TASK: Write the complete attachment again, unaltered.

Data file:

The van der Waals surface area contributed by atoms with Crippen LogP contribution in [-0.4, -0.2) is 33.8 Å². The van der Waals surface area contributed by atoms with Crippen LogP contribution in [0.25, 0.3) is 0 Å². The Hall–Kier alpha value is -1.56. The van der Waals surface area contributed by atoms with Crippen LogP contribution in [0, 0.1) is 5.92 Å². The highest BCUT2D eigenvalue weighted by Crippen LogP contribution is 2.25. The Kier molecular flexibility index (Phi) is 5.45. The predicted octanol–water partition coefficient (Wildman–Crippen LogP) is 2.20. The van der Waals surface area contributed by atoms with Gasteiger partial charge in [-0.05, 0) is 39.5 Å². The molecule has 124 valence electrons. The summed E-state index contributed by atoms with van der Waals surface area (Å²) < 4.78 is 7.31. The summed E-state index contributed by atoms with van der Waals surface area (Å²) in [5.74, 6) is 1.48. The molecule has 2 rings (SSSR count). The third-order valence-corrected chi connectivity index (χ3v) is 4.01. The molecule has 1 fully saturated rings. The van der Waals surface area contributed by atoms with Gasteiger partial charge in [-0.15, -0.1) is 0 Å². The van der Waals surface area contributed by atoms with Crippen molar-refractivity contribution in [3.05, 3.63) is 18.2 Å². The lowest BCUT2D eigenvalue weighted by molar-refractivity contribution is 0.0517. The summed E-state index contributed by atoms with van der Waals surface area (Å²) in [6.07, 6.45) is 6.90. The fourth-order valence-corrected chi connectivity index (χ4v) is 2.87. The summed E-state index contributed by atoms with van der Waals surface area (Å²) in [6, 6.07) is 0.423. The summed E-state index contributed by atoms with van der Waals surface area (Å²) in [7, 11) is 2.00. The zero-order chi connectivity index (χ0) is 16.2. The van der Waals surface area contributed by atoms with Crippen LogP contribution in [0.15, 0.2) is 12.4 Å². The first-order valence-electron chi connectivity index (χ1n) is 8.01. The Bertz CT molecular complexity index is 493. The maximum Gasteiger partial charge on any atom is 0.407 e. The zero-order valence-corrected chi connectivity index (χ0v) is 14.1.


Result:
The van der Waals surface area contributed by atoms with Crippen LogP contribution in [-0.4, -0.2) is 33.8 Å². The van der Waals surface area contributed by atoms with Crippen LogP contribution in [0.25, 0.3) is 0 Å². The Hall–Kier alpha value is -1.56. The van der Waals surface area contributed by atoms with Crippen LogP contribution in [0, 0.1) is 5.92 Å². The highest BCUT2D eigenvalue weighted by Crippen LogP contribution is 2.25. The Kier molecular flexibility index (Phi) is 5.45. The predicted octanol–water partition coefficient (Wildman–Crippen LogP) is 2.20. The van der Waals surface area contributed by atoms with Gasteiger partial charge in [-0.05, 0) is 39.5 Å². The molecule has 124 valence electrons. The summed E-state index contributed by atoms with van der Waals surface area (Å²) < 4.78 is 7.31. The summed E-state index contributed by atoms with van der Waals surface area (Å²) in [5.74, 6) is 1.48. The molecule has 2 rings (SSSR count). The third-order valence-corrected chi connectivity index (χ3v) is 4.01. The molecule has 1 fully saturated rings. The van der Waals surface area contributed by atoms with Gasteiger partial charge in [-0.15, -0.1) is 0 Å². The van der Waals surface area contributed by atoms with Crippen molar-refractivity contribution in [3.05, 3.63) is 18.2 Å². The lowest BCUT2D eigenvalue weighted by molar-refractivity contribution is 0.0517. The summed E-state index contributed by atoms with van der Waals surface area (Å²) in [6.07, 6.45) is 6.90. The fourth-order valence-corrected chi connectivity index (χ4v) is 2.87. The summed E-state index contributed by atoms with van der Waals surface area (Å²) in [6, 6.07) is 0.423. The summed E-state index contributed by atoms with van der Waals surface area (Å²) in [7, 11) is 2.00. The zero-order chi connectivity index (χ0) is 16.2. The van der Waals surface area contributed by atoms with Crippen LogP contribution in [0.15, 0.2) is 12.4 Å². The first-order valence-electron chi connectivity index (χ1n) is 8.01. The Bertz CT molecular complexity index is 493. The maximum Gasteiger partial charge on any atom is 0.407 e. The zero-order valence-corrected chi connectivity index (χ0v) is 14.1.